The ever growing importance of self-custody.

In a world where money is power, the safety of your private keys is at utmost importance. The security of you cryptographically scrambled codes can be worth potentially millions of dollars. Your private keys are like the pin to your bank account and your SSN combined! Now that we have established the importance of keeping your keys to yourself, let’s define some terminology that will help guide us.

  • A private key is a secret piece of data that proves your right to spend coins from a specific wallet through a cryptographic signature.
  • Cryptography is the branch of mathematics that lets us create mathematical proofs that provide high levels of security.
  • A crypto address (or public key) is similar to a physical address or an email. It is the only information you need to provide for someone to pay you with Bitcoin.

*Excerpts from bitcoin.org

The following text will reference consensus methods, if you would like to read further on this, I would recommend reading my article here: Consensus Models Analysis.

The risks of custody on PoW (Proof-of-Work) chains are lower, but still exist. For example, if a master custodian were to arise, who controlled, say all the Bitcoins in existence. Bitcoin would cease to be a decentralized network, even if at its core Bitcoin is distributed, if a few major actors control most of its supply, Bitcoin or any other chain will be rendered useless.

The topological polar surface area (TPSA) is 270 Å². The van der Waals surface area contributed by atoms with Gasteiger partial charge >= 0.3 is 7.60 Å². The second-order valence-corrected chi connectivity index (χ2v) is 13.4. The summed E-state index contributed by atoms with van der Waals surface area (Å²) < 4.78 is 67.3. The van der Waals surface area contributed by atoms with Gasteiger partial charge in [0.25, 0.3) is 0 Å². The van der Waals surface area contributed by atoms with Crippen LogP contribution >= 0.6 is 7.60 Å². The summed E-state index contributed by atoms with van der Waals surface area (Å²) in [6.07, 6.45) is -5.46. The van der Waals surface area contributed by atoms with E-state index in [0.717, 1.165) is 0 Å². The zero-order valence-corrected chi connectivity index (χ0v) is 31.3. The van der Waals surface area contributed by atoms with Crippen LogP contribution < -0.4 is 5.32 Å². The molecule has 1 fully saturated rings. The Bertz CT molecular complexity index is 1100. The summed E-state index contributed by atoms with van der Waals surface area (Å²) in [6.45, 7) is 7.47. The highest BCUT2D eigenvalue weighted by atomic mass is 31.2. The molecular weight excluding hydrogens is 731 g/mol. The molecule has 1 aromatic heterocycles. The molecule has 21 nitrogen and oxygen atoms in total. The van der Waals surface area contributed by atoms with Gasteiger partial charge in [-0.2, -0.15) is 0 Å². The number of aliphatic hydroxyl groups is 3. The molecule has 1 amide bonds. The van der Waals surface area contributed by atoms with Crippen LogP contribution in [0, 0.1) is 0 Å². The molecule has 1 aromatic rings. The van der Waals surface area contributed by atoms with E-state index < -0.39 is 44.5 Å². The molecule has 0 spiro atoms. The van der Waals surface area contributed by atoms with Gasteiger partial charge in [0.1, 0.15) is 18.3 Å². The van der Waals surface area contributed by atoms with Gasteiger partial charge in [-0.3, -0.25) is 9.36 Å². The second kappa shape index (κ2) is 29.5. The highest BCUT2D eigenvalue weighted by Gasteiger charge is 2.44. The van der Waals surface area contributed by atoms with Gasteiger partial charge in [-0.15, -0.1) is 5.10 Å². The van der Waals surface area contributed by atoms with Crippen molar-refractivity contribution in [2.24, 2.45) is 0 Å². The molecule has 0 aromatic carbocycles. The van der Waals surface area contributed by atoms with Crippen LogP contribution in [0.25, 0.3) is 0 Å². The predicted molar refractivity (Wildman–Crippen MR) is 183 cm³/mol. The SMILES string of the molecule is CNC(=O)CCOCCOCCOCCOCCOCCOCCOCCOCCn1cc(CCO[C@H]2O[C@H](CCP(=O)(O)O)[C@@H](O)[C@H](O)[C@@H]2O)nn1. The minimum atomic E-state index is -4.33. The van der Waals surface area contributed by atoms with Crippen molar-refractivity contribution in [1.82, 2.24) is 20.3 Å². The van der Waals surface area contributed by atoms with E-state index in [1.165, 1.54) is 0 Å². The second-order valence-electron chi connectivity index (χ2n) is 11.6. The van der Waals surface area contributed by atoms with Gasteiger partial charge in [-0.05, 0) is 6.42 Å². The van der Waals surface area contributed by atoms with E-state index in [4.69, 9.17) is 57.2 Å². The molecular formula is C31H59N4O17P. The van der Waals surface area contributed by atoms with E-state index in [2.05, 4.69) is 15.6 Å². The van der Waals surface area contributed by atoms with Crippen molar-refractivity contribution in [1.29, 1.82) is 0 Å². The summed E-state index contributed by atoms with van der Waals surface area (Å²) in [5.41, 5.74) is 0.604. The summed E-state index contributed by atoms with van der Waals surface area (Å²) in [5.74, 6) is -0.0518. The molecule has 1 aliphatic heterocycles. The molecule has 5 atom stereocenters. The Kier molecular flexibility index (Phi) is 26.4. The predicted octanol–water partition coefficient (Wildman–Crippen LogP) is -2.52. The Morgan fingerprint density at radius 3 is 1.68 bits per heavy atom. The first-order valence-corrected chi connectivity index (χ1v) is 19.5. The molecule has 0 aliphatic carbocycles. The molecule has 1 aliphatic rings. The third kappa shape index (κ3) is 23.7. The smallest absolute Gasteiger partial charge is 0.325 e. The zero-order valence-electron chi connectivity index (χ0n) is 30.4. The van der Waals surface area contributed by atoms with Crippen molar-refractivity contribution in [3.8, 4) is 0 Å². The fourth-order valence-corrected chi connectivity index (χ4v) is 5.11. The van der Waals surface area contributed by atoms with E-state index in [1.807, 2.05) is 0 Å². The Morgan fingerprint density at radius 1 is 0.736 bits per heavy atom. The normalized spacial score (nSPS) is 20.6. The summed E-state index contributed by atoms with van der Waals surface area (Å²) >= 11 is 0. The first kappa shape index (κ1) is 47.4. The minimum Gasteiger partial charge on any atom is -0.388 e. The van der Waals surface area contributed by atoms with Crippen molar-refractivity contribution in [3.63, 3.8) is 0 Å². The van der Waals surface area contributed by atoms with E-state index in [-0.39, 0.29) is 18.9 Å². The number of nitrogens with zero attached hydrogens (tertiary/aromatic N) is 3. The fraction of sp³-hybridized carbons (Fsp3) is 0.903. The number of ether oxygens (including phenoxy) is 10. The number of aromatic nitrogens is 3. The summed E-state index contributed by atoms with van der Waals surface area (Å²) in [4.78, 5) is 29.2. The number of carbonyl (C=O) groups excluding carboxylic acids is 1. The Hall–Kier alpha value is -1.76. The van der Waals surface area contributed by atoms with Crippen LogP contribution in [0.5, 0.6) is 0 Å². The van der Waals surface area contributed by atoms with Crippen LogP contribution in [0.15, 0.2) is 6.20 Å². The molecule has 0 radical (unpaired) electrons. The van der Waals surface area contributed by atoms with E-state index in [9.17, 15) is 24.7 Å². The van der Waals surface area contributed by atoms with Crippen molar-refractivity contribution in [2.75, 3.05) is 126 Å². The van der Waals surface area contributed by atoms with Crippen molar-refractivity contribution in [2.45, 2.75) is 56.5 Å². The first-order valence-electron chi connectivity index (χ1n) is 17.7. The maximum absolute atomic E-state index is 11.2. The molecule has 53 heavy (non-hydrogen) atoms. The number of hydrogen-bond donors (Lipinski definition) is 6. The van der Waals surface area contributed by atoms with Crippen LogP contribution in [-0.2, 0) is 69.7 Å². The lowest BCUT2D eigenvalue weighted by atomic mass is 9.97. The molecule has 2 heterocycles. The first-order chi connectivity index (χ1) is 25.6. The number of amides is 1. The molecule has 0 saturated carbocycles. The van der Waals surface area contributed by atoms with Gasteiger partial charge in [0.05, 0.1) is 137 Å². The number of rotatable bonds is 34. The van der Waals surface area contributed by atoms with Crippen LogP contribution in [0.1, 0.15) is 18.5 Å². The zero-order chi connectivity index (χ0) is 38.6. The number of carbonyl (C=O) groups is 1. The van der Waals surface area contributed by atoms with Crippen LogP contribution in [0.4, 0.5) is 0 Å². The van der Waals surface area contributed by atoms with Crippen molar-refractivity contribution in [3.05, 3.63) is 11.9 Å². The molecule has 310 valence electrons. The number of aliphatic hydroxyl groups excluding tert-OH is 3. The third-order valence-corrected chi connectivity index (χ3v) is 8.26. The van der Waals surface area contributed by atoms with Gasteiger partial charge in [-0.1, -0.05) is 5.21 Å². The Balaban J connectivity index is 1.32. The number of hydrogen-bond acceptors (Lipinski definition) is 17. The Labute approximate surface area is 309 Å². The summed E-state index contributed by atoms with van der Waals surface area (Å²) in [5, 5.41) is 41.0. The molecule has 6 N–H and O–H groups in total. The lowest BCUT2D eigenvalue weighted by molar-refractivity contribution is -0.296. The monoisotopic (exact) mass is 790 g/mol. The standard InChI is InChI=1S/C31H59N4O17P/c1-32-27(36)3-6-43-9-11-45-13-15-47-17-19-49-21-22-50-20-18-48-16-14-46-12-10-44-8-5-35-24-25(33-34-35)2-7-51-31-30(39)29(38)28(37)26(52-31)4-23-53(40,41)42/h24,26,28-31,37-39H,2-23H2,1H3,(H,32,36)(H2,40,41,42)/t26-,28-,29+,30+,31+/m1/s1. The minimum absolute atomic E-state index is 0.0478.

Now when we speak about PoS (Proof-of-Stake), or PoS equivalent chains, the risk of custodial holding is multiplied. If an actor or party has a sufficient percentage of the supply, they could potentially hi-jack the network completely. Not only rendering the currency useless, but the protocol too.

What you should do:

  • Move your coins to a non-custodial wallet.
  • Keep your public keys safe.
  • Educate the people around you.
  • Withdraw your crypto from exchanges.

What you should not do:

  • Keep crypto on exchanges long-term.
  • Use custodial wallets (such as Wax Cloud Wallet).

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